"It's nothing revolutionary."
ChatGPT, OpenAI's impressive new text generating system, has more than its share of fans — and apparently it's got haters in high places, too.
In an online discussion transcribed by ZDNet, Facebook-turned-Meta AI czar Yann LeCun — a titan in the field, widely hailed as of the "godfathers of AI" — lambasted the competitor's system, essentially calling it basic and suggesting that it only looks sophisticated.
"In terms of underlying techniques," LeCun told viewers during an online discussion hosted by the Collective[i] Forecast AI firm last week, "ChatGPT is not particularly innovative."
"It's nothing revolutionary, although that's the way it's perceived in the public," the computer scientist said. "It's just that, you know, it's well put together, it's nicely done."
He went on to criticize OpenAI itself, saying it's "not particularly" advanced in comparison to other labs — which is, as they say, a pretty sick burn.
"It's not only just Google and Meta, but there are half a dozen startups that basically have very similar technology to it," LeCun continued. "I don't want to say it's not rocket science, but it's really shared, there's no secret behind it, if you will."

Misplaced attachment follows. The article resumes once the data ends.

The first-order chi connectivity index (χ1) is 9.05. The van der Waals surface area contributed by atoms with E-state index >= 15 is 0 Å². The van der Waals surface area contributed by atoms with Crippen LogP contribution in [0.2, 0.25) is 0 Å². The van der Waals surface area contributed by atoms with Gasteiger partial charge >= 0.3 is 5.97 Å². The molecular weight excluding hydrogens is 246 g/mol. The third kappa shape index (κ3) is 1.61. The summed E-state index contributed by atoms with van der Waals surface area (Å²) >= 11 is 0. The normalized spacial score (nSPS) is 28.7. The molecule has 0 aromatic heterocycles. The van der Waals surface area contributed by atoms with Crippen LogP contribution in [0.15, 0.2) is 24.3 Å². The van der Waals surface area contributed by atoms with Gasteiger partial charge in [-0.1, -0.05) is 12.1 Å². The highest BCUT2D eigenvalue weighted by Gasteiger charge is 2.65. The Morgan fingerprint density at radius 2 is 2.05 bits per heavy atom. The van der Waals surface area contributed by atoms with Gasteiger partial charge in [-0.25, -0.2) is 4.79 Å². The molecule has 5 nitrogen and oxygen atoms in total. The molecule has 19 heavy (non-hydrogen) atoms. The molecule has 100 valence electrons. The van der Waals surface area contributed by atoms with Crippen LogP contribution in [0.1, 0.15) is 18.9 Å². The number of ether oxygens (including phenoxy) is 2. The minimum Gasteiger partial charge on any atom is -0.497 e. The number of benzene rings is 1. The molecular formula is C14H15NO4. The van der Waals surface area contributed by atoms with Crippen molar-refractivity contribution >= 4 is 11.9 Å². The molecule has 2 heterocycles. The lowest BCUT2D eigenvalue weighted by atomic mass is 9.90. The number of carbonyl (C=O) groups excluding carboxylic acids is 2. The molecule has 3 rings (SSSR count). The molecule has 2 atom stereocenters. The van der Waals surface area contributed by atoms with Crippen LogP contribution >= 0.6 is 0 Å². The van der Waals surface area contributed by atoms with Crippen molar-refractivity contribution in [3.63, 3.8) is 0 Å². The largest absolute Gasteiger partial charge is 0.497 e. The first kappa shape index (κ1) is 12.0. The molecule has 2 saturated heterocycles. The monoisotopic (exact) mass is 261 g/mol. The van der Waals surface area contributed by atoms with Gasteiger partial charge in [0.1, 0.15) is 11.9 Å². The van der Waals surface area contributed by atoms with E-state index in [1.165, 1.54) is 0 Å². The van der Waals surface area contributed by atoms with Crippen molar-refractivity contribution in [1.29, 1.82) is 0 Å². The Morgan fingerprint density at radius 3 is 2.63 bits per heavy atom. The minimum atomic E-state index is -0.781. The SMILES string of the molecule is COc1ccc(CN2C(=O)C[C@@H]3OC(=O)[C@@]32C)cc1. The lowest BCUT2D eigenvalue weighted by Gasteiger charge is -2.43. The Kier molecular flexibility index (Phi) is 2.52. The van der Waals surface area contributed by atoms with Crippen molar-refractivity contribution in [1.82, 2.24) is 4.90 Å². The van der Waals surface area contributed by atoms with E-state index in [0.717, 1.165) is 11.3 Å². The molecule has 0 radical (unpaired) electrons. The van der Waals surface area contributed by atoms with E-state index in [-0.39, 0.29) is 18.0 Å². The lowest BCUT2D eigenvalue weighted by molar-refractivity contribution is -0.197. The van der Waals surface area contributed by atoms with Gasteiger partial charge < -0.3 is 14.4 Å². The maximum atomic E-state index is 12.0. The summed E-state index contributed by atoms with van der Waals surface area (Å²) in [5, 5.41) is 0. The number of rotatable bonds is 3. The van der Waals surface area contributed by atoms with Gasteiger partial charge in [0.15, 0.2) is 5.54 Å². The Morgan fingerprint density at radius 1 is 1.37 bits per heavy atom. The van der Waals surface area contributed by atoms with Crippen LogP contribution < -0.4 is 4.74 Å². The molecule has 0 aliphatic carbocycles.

While it would be easy enough to call LeCun jealous given that he's the chief architect of Meta's own AIs, he does make a compelling point when noting that GPT-3, the program on which the uber-popular (and controversial) ChatGPT is built, is the sum of years of other programs all wrapped up into one headline-grabbing package.
"There's a whole history of this," he said, "and [ChatGPT] did not come out of a vacuum."
While his words were pretty harsh, LeCun did give OpenAI due credit for its engineering prowess and suggested that Meta may follow suit on releasing its own flashy algorithms.
"Are we going to see this from Meta? Yeah, we're going to see this," he teased. "And not just text generation, but also creation aids."
When asked why they haven't yet, LeCun joked that "Google and Meta both have a lot to lose by putting out systems that make stuff up," and in a tweet posted this morning, he expounded on that stance.
"By releasing public demos that, as impressive & useful as they may be, have major flaws, established companies have less to gain & more to lose than cash-hungry startups," the AI scholar tweeted. "If Google and Meta haven't released chatGPT-like things, it's not because they can't. It's because they won't."
Tell us how you really feel, Yann!
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